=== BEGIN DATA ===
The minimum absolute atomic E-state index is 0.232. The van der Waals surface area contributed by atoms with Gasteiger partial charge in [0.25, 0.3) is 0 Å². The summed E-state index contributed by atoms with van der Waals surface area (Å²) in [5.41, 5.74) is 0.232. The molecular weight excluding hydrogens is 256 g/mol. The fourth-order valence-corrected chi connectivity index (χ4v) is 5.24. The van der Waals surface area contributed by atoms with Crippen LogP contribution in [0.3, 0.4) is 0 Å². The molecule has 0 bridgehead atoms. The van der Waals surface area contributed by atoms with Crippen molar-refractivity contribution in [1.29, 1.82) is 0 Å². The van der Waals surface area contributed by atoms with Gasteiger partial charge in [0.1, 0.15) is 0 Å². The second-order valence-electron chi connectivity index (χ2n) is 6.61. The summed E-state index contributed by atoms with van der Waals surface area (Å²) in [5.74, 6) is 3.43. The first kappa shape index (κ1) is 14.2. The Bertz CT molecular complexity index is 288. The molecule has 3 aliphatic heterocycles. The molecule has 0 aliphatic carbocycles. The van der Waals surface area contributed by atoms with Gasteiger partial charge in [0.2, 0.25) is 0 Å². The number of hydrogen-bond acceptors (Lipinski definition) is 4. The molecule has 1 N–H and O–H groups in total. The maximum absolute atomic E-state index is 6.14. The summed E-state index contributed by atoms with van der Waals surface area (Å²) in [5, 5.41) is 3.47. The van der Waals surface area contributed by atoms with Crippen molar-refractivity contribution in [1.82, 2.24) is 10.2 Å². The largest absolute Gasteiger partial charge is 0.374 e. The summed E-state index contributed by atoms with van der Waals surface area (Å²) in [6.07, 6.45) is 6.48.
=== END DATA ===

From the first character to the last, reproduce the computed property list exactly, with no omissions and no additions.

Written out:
The minimum absolute atomic E-state index is 0.232. The van der Waals surface area contributed by atoms with Gasteiger partial charge in [0.25, 0.3) is 0 Å². The summed E-state index contributed by atoms with van der Waals surface area (Å²) in [5.41, 5.74) is 0.232. The molecular weight excluding hydrogens is 256 g/mol. The fourth-order valence-corrected chi connectivity index (χ4v) is 5.24. The van der Waals surface area contributed by atoms with Crippen LogP contribution in [0.3, 0.4) is 0 Å². The molecule has 0 bridgehead atoms. The van der Waals surface area contributed by atoms with Crippen molar-refractivity contribution in [1.29, 1.82) is 0 Å². The van der Waals surface area contributed by atoms with Gasteiger partial charge in [0.1, 0.15) is 0 Å². The second-order valence-electron chi connectivity index (χ2n) is 6.61. The summed E-state index contributed by atoms with van der Waals surface area (Å²) in [5.74, 6) is 3.43. The first kappa shape index (κ1) is 14.2. The Bertz CT molecular complexity index is 288. The molecule has 3 aliphatic heterocycles. The molecule has 0 aliphatic carbocycles. The van der Waals surface area contributed by atoms with Gasteiger partial charge in [0.2, 0.25) is 0 Å². The number of hydrogen-bond acceptors (Lipinski definition) is 4. The molecule has 1 N–H and O–H groups in total. The maximum absolute atomic E-state index is 6.14. The summed E-state index contributed by atoms with van der Waals surface area (Å²) in [5, 5.41) is 3.47. The van der Waals surface area contributed by atoms with Crippen molar-refractivity contribution in [1.82, 2.24) is 10.2 Å². The largest absolute Gasteiger partial charge is 0.374 e. The summed E-state index contributed by atoms with van der Waals surface area (Å²) in [6.07, 6.45) is 6.48.